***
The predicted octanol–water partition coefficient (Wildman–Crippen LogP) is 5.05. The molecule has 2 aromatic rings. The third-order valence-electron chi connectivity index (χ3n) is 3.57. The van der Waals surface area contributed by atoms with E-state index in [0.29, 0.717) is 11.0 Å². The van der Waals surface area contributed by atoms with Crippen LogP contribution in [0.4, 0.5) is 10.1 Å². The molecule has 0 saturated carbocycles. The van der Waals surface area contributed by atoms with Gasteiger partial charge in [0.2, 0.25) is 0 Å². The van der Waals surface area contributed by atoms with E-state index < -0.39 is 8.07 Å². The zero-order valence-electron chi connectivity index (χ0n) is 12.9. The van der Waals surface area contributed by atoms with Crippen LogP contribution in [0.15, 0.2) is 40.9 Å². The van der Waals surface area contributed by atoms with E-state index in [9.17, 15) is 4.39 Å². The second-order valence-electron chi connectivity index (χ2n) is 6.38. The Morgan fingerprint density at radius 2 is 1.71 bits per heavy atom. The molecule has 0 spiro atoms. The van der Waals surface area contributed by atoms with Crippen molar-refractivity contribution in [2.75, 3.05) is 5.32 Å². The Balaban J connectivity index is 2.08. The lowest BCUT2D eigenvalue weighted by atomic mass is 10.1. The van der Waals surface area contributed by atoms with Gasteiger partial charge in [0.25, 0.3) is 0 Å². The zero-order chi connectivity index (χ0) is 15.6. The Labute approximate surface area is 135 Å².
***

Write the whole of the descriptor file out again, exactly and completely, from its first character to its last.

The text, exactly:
The predicted octanol–water partition coefficient (Wildman–Crippen LogP) is 5.05. The molecule has 2 aromatic rings. The third-order valence-electron chi connectivity index (χ3n) is 3.57. The van der Waals surface area contributed by atoms with E-state index in [0.29, 0.717) is 11.0 Å². The van der Waals surface area contributed by atoms with Crippen LogP contribution in [0.4, 0.5) is 10.1 Å². The molecule has 0 saturated carbocycles. The van der Waals surface area contributed by atoms with Gasteiger partial charge in [0.2, 0.25) is 0 Å². The van der Waals surface area contributed by atoms with E-state index < -0.39 is 8.07 Å². The zero-order valence-electron chi connectivity index (χ0n) is 12.9. The van der Waals surface area contributed by atoms with Crippen LogP contribution in [0.15, 0.2) is 40.9 Å². The van der Waals surface area contributed by atoms with E-state index in [9.17, 15) is 4.39 Å². The second-order valence-electron chi connectivity index (χ2n) is 6.38. The Morgan fingerprint density at radius 2 is 1.71 bits per heavy atom. The molecule has 0 spiro atoms. The van der Waals surface area contributed by atoms with Crippen molar-refractivity contribution in [2.75, 3.05) is 5.32 Å². The Balaban J connectivity index is 2.08. The lowest BCUT2D eigenvalue weighted by atomic mass is 10.1. The van der Waals surface area contributed by atoms with Gasteiger partial charge in [0.25, 0.3) is 0 Å². The zero-order chi connectivity index (χ0) is 15.6. The Labute approximate surface area is 135 Å².